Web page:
Abolition and Black Liberation: The Connections Of Angela Y. Davis and the Principles of Black Feminist Thought

Womxn: means being inclusive of Trans* and Non-Binary activists of the time, as well as in the present climate. 

As one avenue to learn more about marginalized and Black issues, here is Nautia's Linktree

While the modern Feminist movement during the Second Wave period of the 1960s and 1970s strived for "equality" in regard to Women’s Rights, those efforts, in similarity to the Suffrage Movement, were not inclusive of women of color, specifically in regard to Black women. As performative movements displayed fronts to support “women,” those sentiments were not matched with supporting Black women or considering ways to be present through allyship. Instead, Black women were met with erasure, disdain, doubt, racism, gaslighting, and tone policing. The reality for Black women during this time in regard to their experiences with white women-led movements was centered on white feminism in connection with the idea of liberation being for economic pursuits and the “freeing” of suburban middle-class white women. Prominent Black women leaders during this time period, such as Shirley Chisholm and Angela Davis were not uplifted or centered by feminists by any means. The intended plan of this project is to examine the different sectors of the Second Wave and how each diverse issue explores the lack of dedication or inclusivity dedicated towards the topic. With that being said, this section will explore author, activist, educator, and speaker Angela Davis’ impact on the principles of Black Feminist Thought.

FBI Wanted Poster for Angela Y. Davis.

Pictured is the Federal Bureau of Investigation's poster for the "Ten Most Wanted Fugitives" list, including for activist Angela Davis' arrest in August of 1970. Courtesy of Bettmann/Getty Images

Upon examining the impact of the Second Wave Feminism movement, there is no debating that the topic of women's rights centered around white women. There are perpetual histories and systems of erasure to ignore, demean and steal from the contributions of Black women, thus leading to many Black women activists creating their own movements and platforms in order to center, protect, and elevate the importance of Black liberation and womanhood. Groups such as the Combahee River Collective, as well as leaders such as bell hooks, Patricia Hill Collins, and Angela Davis served as some of the main builders toward Black Feminist Thought through priotizing universal liberation, holding white feminists and supremacists accountable for their behaviors, while also building coalition and community efforts to support the Black community. Throughout this page, the connections between activist Angela Davis’ actions, theories, and perspectives will be in conjunction with the principles of Black Feminist Thought. The two sectors are used to emphasize what Black liberation and abolition entailed during this time period and moving forward.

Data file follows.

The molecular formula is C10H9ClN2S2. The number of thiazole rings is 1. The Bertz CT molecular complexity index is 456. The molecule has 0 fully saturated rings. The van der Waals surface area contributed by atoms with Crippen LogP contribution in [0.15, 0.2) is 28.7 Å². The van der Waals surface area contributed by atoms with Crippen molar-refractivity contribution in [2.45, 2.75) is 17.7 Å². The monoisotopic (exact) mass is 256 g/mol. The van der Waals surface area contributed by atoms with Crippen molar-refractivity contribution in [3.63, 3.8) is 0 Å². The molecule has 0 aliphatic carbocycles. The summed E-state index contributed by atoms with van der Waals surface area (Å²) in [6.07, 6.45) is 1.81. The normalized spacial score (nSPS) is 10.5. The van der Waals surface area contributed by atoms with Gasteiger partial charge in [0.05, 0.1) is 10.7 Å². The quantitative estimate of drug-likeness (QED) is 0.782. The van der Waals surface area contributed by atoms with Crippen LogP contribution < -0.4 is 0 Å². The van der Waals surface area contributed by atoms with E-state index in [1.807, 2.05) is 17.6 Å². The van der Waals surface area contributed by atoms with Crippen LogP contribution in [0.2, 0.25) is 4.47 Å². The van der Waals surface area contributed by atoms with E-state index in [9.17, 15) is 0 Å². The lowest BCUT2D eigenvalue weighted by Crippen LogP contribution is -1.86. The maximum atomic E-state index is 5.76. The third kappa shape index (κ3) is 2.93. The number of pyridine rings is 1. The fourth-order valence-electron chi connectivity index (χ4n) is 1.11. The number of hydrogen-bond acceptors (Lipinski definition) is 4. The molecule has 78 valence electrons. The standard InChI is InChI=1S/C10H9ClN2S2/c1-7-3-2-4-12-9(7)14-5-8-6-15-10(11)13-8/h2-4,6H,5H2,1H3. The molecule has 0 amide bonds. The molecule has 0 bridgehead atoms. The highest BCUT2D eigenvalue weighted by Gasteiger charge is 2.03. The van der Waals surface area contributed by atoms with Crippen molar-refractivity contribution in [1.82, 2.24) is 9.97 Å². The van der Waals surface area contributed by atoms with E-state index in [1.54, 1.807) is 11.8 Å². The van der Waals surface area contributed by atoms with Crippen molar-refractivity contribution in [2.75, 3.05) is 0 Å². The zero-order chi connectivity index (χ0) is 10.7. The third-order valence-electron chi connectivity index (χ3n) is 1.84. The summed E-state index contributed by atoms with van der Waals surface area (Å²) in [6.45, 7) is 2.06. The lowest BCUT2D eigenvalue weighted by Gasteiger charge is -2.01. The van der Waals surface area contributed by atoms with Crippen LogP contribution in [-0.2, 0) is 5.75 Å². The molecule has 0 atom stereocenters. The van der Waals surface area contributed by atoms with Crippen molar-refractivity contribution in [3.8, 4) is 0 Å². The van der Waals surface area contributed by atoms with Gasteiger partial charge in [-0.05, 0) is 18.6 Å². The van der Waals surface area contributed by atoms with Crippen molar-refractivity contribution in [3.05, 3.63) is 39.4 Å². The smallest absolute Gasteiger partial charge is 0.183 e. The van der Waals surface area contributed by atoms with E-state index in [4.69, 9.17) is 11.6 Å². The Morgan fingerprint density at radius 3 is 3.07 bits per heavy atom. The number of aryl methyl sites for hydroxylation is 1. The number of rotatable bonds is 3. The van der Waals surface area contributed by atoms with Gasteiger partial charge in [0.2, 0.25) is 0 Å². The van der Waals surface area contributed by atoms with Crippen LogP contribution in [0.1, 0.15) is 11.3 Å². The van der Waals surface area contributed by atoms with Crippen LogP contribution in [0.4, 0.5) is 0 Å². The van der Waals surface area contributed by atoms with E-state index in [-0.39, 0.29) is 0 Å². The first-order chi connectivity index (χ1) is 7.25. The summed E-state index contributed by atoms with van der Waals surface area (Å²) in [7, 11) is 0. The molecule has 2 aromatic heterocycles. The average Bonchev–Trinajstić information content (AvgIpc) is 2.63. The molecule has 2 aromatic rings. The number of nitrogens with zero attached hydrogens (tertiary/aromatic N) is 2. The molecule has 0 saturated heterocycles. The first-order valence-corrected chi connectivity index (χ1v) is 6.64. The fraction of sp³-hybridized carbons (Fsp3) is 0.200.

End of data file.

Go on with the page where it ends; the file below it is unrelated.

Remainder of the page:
To fully be aware of some of the stakes for Black women during this time, there should be an acknowledgment that Black rights and liberation during the Second Wave were also considered to be “undercurrents,” as Black women were expected to uplift the liberation of neoliberal white feminists through being women first while also being under the expectation to leave their Blackness at the door.  Both Davis and Black Feminist Thought center, embrace, and appreciate Blackness.  As Davis and the principles of Black Feminist Thought both counteract those harmful beliefs, there should also be a consideration between the Second Wave period and the current climate, which reflects the same sentiments of white supremacy, white feminism [10], and exclusion which many Black women, Trans*, Queer, and Disabled activists are attempting to eradicate. These histories are just as essential to acknowledge now as they were during the counteraction against the racist and exclusionary tendencies of the Second Wave feminism movement. 

Historical Context

The Second Wave period of the Women’s movement, which focused on feminism, signified a changing shift for white women and the rising ideologies of pay equity and their sense of “liberation.” The toxic aspect of this movement is like the Suffrage movement and other mainstream movement aspirations, it by no means centered or supported womxn of color, particularly Black womxn. According to author Becky Thompson’s excerpt, it states, “This feminism is white-led, marginalizes the activism and worldviews of women of color, focuses mainly on the United States, and treats sexism as the ultimate oppression” [1]. With this quote itself, it exemplifies the hard truth many proclaimed feminists refused to acknowledge. Looking at the Second Wave, which took place between the 1960s and 1970s, the notoriety and main actions of this wave is centered on white women expanding out of the patriarchy, not understanding that with their oppression due to gender, they also play roles as oppressors when dismissing the concerns, criticisms, and perspectives of women of color.